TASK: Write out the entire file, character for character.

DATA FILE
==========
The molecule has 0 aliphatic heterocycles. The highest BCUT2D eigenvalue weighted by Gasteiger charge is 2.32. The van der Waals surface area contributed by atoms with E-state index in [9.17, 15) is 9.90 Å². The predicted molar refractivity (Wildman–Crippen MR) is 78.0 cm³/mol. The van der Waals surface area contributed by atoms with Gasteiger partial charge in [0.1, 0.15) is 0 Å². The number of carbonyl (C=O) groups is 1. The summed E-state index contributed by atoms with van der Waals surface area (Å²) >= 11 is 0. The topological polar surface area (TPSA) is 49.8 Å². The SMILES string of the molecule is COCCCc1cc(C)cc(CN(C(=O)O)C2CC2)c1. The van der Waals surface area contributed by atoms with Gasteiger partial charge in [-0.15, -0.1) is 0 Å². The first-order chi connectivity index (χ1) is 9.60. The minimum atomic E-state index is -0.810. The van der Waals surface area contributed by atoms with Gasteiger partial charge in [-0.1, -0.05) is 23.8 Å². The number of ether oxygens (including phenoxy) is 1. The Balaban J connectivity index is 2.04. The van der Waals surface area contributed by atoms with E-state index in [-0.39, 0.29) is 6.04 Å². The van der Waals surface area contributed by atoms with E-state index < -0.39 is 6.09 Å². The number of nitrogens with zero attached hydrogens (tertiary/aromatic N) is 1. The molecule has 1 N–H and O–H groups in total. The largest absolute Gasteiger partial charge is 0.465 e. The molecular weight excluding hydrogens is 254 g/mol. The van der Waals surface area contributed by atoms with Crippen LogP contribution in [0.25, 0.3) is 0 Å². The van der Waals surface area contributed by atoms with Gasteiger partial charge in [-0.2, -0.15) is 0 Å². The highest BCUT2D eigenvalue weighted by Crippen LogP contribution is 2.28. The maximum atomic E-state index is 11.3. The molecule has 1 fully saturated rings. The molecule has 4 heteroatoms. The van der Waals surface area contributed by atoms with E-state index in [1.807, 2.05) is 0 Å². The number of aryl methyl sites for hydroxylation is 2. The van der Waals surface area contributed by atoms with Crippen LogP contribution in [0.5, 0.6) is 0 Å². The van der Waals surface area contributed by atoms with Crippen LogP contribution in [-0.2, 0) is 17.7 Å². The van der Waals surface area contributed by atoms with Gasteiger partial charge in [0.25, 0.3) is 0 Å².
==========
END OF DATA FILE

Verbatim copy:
The molecule has 0 aliphatic heterocycles. The highest BCUT2D eigenvalue weighted by Gasteiger charge is 2.32. The van der Waals surface area contributed by atoms with E-state index in [9.17, 15) is 9.90 Å². The predicted molar refractivity (Wildman–Crippen MR) is 78.0 cm³/mol. The van der Waals surface area contributed by atoms with Gasteiger partial charge in [0.1, 0.15) is 0 Å². The number of carbonyl (C=O) groups is 1. The summed E-state index contributed by atoms with van der Waals surface area (Å²) >= 11 is 0. The topological polar surface area (TPSA) is 49.8 Å². The SMILES string of the molecule is COCCCc1cc(C)cc(CN(C(=O)O)C2CC2)c1. The van der Waals surface area contributed by atoms with Gasteiger partial charge in [-0.15, -0.1) is 0 Å². The first-order chi connectivity index (χ1) is 9.60. The minimum atomic E-state index is -0.810. The van der Waals surface area contributed by atoms with Gasteiger partial charge in [-0.1, -0.05) is 23.8 Å². The number of ether oxygens (including phenoxy) is 1. The Balaban J connectivity index is 2.04. The van der Waals surface area contributed by atoms with E-state index in [-0.39, 0.29) is 6.04 Å². The van der Waals surface area contributed by atoms with E-state index < -0.39 is 6.09 Å². The number of nitrogens with zero attached hydrogens (tertiary/aromatic N) is 1. The molecule has 1 N–H and O–H groups in total. The largest absolute Gasteiger partial charge is 0.465 e. The molecular weight excluding hydrogens is 254 g/mol. The van der Waals surface area contributed by atoms with Crippen LogP contribution in [0.25, 0.3) is 0 Å². The van der Waals surface area contributed by atoms with Gasteiger partial charge in [-0.2, -0.15) is 0 Å². The highest BCUT2D eigenvalue weighted by Crippen LogP contribution is 2.28. The maximum atomic E-state index is 11.3. The molecule has 1 fully saturated rings. The molecule has 4 heteroatoms. The van der Waals surface area contributed by atoms with E-state index in [1.807, 2.05) is 0 Å². The number of aryl methyl sites for hydroxylation is 2. The van der Waals surface area contributed by atoms with Crippen LogP contribution in [0.5, 0.6) is 0 Å². The van der Waals surface area contributed by atoms with Crippen LogP contribution in [-0.2, 0) is 17.7 Å². The van der Waals surface area contributed by atoms with Gasteiger partial charge in [0.25, 0.3) is 0 Å².